23 anti-vaccine doctors urge Alabama governor to make warrants illegal
A letter signed by 23 doctors and five lawmakers urged Alabama Gov. Kay Ivey to add anti-vaccine mandate bills to a special session on prisons and included claims flagged as misinformation by most organizations medical.
The Concerned Doctors organization sent the letter on September 19, about a week before lawmakers met in Montgomery to consider authorizing funding for four new prisons. Alabama has a law that prevents businesses, schools, and government agencies from requiring clients and students to be vaccinated. But private employers can require staff to get the injections or face layoff.
A handful of hospitals and businesses operating in Alabama have announced vaccine needs. Bills pre-tabled for the next legislative session would also make these requirements illegal in the state. Ivey did not add anti-vaccine mandate legislation to the special prison session.
“The warrants are illegal, dangerous and immoral,” according to the letter from Concerned Doctors.
The letter includes information on the safety and effectiveness of vaccines that is not supported by federal and state data, including statements that have been directly refuted by U.S. health agencies. More than 390 million doses of COVID-19 vaccines have been administered in the United States with a small number of major side effects, according to the United States Centers for Disease Control and Prevention. Most recipients report pain and soreness at the injection site, and some also experience fever and fatigue.
Serious side effects occur very rarely, with around seven cases of blood clots for every million vaccines given for Johnson & Johnson injections, according to the CDC. Heart inflammation rarely occurs in young men who have received mRNA vaccines and is more common in patients infected with COVID-19.
A wave of COVID-19 cases driven by the delta variant and low vaccination rates overwhelmed hospitals in Alabama over the summer. Doctors and health officials have urged Alabamians to get vaccinated and have blamed misinformation about the gunshots as one of the main causes of the high rates of hospitalization and death.
Throughout the wave, hospitals released information on the vaccine status of COVID-19 patients, showing that the vast majority of hospital patients had not received the vaccines. Alabama State Medical Association (MASA) leaders have organized several online forums to help educate people about the benefits of immunization. Dr Aruna Arora is the President of MASA.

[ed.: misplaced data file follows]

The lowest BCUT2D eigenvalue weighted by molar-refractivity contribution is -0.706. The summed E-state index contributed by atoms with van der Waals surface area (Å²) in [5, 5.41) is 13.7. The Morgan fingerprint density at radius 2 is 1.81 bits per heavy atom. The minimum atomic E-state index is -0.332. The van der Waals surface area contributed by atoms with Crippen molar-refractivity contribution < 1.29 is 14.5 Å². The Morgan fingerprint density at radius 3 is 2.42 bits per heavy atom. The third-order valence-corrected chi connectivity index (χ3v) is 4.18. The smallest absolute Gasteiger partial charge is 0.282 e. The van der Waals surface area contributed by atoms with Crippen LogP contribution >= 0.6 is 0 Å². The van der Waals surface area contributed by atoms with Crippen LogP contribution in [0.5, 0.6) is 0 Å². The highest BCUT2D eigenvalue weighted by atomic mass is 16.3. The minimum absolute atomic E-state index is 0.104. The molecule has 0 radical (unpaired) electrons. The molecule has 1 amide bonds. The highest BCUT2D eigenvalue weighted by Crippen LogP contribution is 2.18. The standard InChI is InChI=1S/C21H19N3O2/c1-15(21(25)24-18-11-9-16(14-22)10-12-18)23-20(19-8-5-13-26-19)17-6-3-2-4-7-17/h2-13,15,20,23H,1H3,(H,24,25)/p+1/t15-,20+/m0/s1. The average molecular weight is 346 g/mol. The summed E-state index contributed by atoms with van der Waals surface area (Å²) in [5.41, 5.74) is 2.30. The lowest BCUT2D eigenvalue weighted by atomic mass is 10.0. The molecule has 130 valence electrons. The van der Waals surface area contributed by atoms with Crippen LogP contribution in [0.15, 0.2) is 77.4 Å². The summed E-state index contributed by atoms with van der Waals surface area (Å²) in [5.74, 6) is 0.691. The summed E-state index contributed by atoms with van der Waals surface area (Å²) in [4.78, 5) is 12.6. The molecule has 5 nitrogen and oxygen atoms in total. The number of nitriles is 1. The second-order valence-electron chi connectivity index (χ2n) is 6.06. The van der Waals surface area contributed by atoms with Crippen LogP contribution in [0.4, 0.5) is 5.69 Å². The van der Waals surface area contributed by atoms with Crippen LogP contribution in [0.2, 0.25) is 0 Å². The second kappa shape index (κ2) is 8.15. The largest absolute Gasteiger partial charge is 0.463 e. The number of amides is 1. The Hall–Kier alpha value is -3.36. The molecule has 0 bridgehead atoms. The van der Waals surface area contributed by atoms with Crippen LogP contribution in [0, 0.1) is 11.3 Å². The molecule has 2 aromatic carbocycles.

âThe COVID-19 vaccine saves lives and doctors at the Medical Association strongly encourage all eligible people to get the vaccine,â Arora said.
The letter also urges Ivey to make ivermectin available to patients diagnosed with COVID-19. The drug is used to treat parasites in humans and livestock, but has not been approved for COVID-19. In early September, the United States Food and Drug Administration issued a statement that the treatment should not be used against the virus because it has not been shown to be effective and can cause a dangerous drop in blood pressure. blood pressure, seizures, coma and death.
According to the Alabama Political Reporter, who first reported on the letter, at least one of the doctors who signed the letter is a member of America’s Frontline Doctors, a group that charges patients for consultations and prescriptions. ivermectin.
According to the Association of American Medical Colleges, more than 10,600 licensed physicians work in Alabama. The American Medical Association reports that 96% of physicians are fully vaccinated against COVID-19.
Over the summer, officials from the Federation of State Medical Boards said doctors who spread misinformation about vaccines and COVID could endanger their ability to practice medicine.
“Doctors who generate and disseminate misinformation or misinformation about the COVID-19 vaccine risk disciplinary action from state medical boards, including the suspension or revocation of their medical license,” the statement said.
State medical boards investigate complaints against doctors and sanction them for wrongdoing. None of the doctors who signed the letter to Ivey have been sanctioned for statements about COVID-19 during a search for licenses issued by the Alabama Board of Forensic Pathologists. Few of the doctors who released misinformation about COVID have been sanctioned by state medical boards, according to an NPR report.
The NPR report says some medical organizations are pushing for tougher action against doctors who peddle unproven treatments.
âAll complaints received by the Council of Forensic Pathologists are fully investigated; However, we are legally prohibited from disclosing information or commenting on ongoing investigations, âsaid Carla H. Kruger, public information officer for the Alabama Board of Forensic Pathologists.
According to the Federation of State Medical Boards, the statements of the small minority of anti-vaccine doctors could undermine public confidence.
“They also have an ethical and professional responsibility to practice medicine in the best interests of their patients and must share factual, scientifically-based and consensus-based information for the improvement of public health,” according to the Federation of Medical Boards. of state. âThe dissemination of inaccurate information about the COVID-19 vaccine contradicts this responsibility, threatens to further erode public confidence in the medical profession and puts all patients at risk. “